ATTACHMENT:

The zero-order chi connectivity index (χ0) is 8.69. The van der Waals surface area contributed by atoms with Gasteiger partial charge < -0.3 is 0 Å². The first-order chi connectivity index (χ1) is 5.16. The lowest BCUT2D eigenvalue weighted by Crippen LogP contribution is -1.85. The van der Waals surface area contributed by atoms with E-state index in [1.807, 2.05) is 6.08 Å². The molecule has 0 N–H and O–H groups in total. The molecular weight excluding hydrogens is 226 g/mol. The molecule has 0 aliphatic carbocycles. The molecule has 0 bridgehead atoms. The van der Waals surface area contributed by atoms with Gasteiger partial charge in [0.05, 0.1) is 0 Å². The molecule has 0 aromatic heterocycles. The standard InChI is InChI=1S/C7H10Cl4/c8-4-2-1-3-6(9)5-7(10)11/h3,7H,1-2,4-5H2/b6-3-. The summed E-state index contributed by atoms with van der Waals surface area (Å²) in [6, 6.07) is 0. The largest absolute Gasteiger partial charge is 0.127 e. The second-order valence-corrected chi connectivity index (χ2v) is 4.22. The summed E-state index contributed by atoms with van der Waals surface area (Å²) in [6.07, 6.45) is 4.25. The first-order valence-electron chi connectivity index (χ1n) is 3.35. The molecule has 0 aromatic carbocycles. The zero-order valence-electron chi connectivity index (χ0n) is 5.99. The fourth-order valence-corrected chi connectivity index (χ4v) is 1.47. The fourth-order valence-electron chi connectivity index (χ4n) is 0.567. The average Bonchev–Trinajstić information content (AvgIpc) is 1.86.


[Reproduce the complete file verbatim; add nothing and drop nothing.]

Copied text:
The zero-order chi connectivity index (χ0) is 8.69. The van der Waals surface area contributed by atoms with Gasteiger partial charge < -0.3 is 0 Å². The first-order chi connectivity index (χ1) is 5.16. The lowest BCUT2D eigenvalue weighted by Crippen LogP contribution is -1.85. The van der Waals surface area contributed by atoms with E-state index in [1.807, 2.05) is 6.08 Å². The molecule has 0 N–H and O–H groups in total. The molecular weight excluding hydrogens is 226 g/mol. The molecule has 0 aliphatic carbocycles. The molecule has 0 bridgehead atoms. The van der Waals surface area contributed by atoms with Gasteiger partial charge in [0.05, 0.1) is 0 Å². The molecule has 0 aromatic heterocycles. The standard InChI is InChI=1S/C7H10Cl4/c8-4-2-1-3-6(9)5-7(10)11/h3,7H,1-2,4-5H2/b6-3-. The summed E-state index contributed by atoms with van der Waals surface area (Å²) in [6, 6.07) is 0. The largest absolute Gasteiger partial charge is 0.127 e. The second-order valence-corrected chi connectivity index (χ2v) is 4.22. The summed E-state index contributed by atoms with van der Waals surface area (Å²) in [6.07, 6.45) is 4.25. The first-order valence-electron chi connectivity index (χ1n) is 3.35. The molecule has 0 aromatic carbocycles. The zero-order valence-electron chi connectivity index (χ0n) is 5.99. The fourth-order valence-corrected chi connectivity index (χ4v) is 1.47. The fourth-order valence-electron chi connectivity index (χ4n) is 0.567. The average Bonchev–Trinajstić information content (AvgIpc) is 1.86.